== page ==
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Los Angeles

District to Start Full-Day Kindergarten

Some schools will begin this summer, despite teachers' objections

March 24, 2004|Jean Merl | Times Staff Writer

The Los Angeles teachers union lost an attempt to delay full-day kindergarten classes in the nation's second-largest school district when the board of education on Tuesday voted to phase in the popular program as early as this summer in some schools.

The Los Angeles Unified School District had committed itself in February to convert its current half-day kindergarten classes to full-day sessions over the next four years. But, because it cannot offer the reform to all schools at once, the board voted Tuesday to seek a waiver from state law requiring equitable treatment of all students within the district.

Representatives of United Teachers Los Angeles, while stressing that the union favored full-day kindergarten in concept, complained that the district was rushing things by attempting to begin the program by July 1 on campuses that have extra space and can meet other requirements.

Union members, including several current or former kindergarten teachers, questioned the fairness of offering full-day classes at some schools and not at others. The union said issues involving physical safety and restroom facilities for small children at many schools had not been settled. Teachers also stressed that kindergarten instructors usually help with each other's classes, which they said would not be possible if each had a full-day session.

In a letter to the district Monday, UTLA leaders threatened to file an unfair-labor practice complaint, based on the union's contention that the switch to full-day classes would violate the collective bargaining agreement. Supt. Roy Romer, however, told the board he did not believe the change would violate the agreement because kindergarten teachers already work a full day, although with two shifts of children.

UTLA spokesman Steve Weingarten said after the meeting that union leaders would decide their next step after a previously scheduled negotiating session on Thursday.

"Full-day kindergarten is important," Janette Gembitz, a kindergarten teacher at Bushnell Way Elementary School in Highland Park, said in urging the board to hold off for a year. "But I also think it is important to do it well."

Romer, however, urged the board to meet today's deadline for applying for the state waiver, saying the academic gains at other full-day programs and their popularity with parents made it important to keep moving forward.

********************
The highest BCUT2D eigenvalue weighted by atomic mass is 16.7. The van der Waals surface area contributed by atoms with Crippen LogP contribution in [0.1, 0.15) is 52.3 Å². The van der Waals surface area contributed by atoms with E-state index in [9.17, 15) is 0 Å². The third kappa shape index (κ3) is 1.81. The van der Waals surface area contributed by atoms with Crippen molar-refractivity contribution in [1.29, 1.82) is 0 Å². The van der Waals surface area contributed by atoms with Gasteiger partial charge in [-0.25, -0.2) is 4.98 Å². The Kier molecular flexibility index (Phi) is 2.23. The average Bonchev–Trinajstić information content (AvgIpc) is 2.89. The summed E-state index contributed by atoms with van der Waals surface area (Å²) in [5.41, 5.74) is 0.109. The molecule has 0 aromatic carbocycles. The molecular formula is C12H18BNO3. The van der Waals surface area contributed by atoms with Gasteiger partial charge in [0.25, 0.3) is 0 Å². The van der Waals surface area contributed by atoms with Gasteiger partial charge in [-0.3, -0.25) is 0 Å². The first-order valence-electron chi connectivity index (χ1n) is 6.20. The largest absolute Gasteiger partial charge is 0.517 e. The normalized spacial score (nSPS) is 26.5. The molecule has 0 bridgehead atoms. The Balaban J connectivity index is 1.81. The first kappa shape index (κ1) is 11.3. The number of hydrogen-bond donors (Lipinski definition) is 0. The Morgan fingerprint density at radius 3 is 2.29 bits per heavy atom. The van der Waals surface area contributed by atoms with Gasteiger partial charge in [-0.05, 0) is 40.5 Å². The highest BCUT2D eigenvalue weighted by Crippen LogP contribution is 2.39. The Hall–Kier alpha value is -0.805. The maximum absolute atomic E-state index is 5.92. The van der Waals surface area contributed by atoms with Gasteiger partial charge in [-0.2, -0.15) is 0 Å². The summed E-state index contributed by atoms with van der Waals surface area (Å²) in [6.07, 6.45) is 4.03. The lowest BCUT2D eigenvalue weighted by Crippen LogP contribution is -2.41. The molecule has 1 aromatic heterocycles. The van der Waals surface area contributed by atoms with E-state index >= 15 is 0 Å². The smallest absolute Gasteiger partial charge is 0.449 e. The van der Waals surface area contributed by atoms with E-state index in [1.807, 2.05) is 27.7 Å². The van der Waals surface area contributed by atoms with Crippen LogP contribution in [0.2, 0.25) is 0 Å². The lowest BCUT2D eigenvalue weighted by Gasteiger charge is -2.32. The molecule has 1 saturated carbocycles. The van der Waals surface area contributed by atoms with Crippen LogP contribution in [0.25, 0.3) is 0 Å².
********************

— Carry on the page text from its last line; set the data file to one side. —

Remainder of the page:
"We can work it all out," he said, promising to meet with the teachers union and others to ensure as smooth and widespread a start as possible.

About 60% of all kindergartners nationwide attend full-day sessions, and studies have shown they learn faster and do better in school than their half-day counterparts.

Board members Julie Korenstein and Jon Lauritzen, whom UTLA helped elect, wanted to delay the move to full-day kindergarten, but, when it became clear that their colleagues wanted to proceed as soon as possible, Lauritzen joined the majority in its 6-0 vote to seek the state waiver. Korenstein abstained.

Among the most forceful full-day proponents was board member Marguerite LaMotte.

"I feel strongly that we need to move forward with this," LaMotte said, disagreeing with the union that helped elect her.

"Doing it right and doing it now are not mutually exclusive," said board member Marlene Canter.

Board member David Tokofsky, who also received election help from the union, spearheaded the drive for full-day kindergarten. "This is not just talking about the achievement gap, this is doing something about it," he said Tuesday.

Romer said the 11 local subdistricts in the district were surveying their campuses and should soon be able to provide him with lists of which schools could be converted this summer.

Measure R, the $3.87-billion facilities bond issue that voters approved earlier this month, earmarked $100 million for adding portable classrooms and other modifications for full-day kindergarten.

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